"Some of the cases before the Tribunal run for tens of thousands of pages," he added. "I've attended some trials for which... there were 40 or 50 crates of documents. Imagine needing to read and prepare a quality defence [when] each of these papers is potential evidence", Seizovic added.

Speaking of the possibility of continuing the trial without Karadzic's presence, legal experts note that the Tribunal may approve of such an action "only in exceptional cases", such as when the defendant intentionally and continuously interferes with the process.

"In the case of Karadzic, we have not had the opportunity to see that type of behaviour and from the legal point of view it would not be proper for the Tribunal to decide to continue the trial in the absence of the accused," Knoops said.

However, representatives of the Institute for Research of War Crimes in Sarajevo say Karadzic has had more than enough time to prepare his defence.

Edina Residovic, a longtime defence attorney, says the Tribunal has so far always secured the rights of all defendants, "and defendants absolutely have not had unfair trials.

"When the defence team seeks more time for preparations, it must be taken into consideration whether they are using it for irrelevant things," she said.

Becir Macic, of the Institute for Research of War Crimes, Crimes against Humanity and International Humanitarian Law of the University of Sarajevo, believes two-and-a-half years was enough time for Karadzic and his team to prepare for the trial.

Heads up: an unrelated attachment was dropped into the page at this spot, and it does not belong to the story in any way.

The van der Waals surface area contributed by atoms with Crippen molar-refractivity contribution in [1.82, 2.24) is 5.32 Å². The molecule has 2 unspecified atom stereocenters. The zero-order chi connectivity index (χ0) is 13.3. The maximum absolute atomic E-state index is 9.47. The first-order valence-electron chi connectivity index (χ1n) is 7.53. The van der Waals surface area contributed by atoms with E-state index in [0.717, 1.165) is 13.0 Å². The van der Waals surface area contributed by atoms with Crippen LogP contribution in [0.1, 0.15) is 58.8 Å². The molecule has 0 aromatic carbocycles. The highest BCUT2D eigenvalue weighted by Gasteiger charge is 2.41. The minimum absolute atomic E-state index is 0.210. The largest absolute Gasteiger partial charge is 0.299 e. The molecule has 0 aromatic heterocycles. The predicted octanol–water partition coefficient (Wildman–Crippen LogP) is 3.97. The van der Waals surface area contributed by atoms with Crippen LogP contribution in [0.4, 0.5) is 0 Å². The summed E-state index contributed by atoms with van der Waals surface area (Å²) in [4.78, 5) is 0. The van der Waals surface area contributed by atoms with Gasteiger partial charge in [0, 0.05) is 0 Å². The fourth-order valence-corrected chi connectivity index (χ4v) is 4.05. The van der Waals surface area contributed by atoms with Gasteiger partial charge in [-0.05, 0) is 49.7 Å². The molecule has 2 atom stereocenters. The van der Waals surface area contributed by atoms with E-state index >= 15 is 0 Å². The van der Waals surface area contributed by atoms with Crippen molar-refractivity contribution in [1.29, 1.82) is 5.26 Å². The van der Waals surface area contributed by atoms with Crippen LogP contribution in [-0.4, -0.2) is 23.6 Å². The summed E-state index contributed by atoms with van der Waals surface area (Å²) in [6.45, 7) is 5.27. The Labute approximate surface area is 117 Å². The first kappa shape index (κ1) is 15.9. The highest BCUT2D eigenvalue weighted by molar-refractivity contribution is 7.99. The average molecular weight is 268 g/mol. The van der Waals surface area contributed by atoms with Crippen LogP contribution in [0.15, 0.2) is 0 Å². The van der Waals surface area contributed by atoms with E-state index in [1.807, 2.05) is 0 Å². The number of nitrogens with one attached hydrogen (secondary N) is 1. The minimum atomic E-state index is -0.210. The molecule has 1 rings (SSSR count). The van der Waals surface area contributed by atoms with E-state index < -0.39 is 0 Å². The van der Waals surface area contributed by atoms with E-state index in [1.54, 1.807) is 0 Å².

Macic explains that during the trial, Karadzic can still prepare specific documentation, as other Hague indictees have done.

"The Hague Tribunal must be resolute, because up to now Karadzic has made use of the hesitancy of the Tribunal and to some extent its lenience towards his actions.

"The public, and especially the victims, expect Karadzic's trial to provide many answers to questions related to the crimes and aggression committed in Bosnia and Herzegovina," Macic added.

Representatives of war victims' groups also believe that Karadzic has been given enough time and rights.

"He has rights to everything. But in 1995, our children did not have any rights to anything," Munira Subasic, head of the Association of Mothers of the Enclaves of Srebrenica and Zepa, said.

"This is playing games with the victims. The trial must begin on March 1, and if it doesn't, they should feel free to close the Tribunal and let him walk free," she added.

Dzenana Sokolovic, one of the first witnesses due to testify, says that victims of the war will "suffer great injustice" if the trial is delayed. "I don't understand why they should postpone the trial," she said.

Sokolovic, who lost her seven-year-old son, Nermin, to a sniper's bullet in 1994, will testify about the Bosnian Serb campaign of sniper shooting and shelling Sarajevo, for which Karadzic is charged.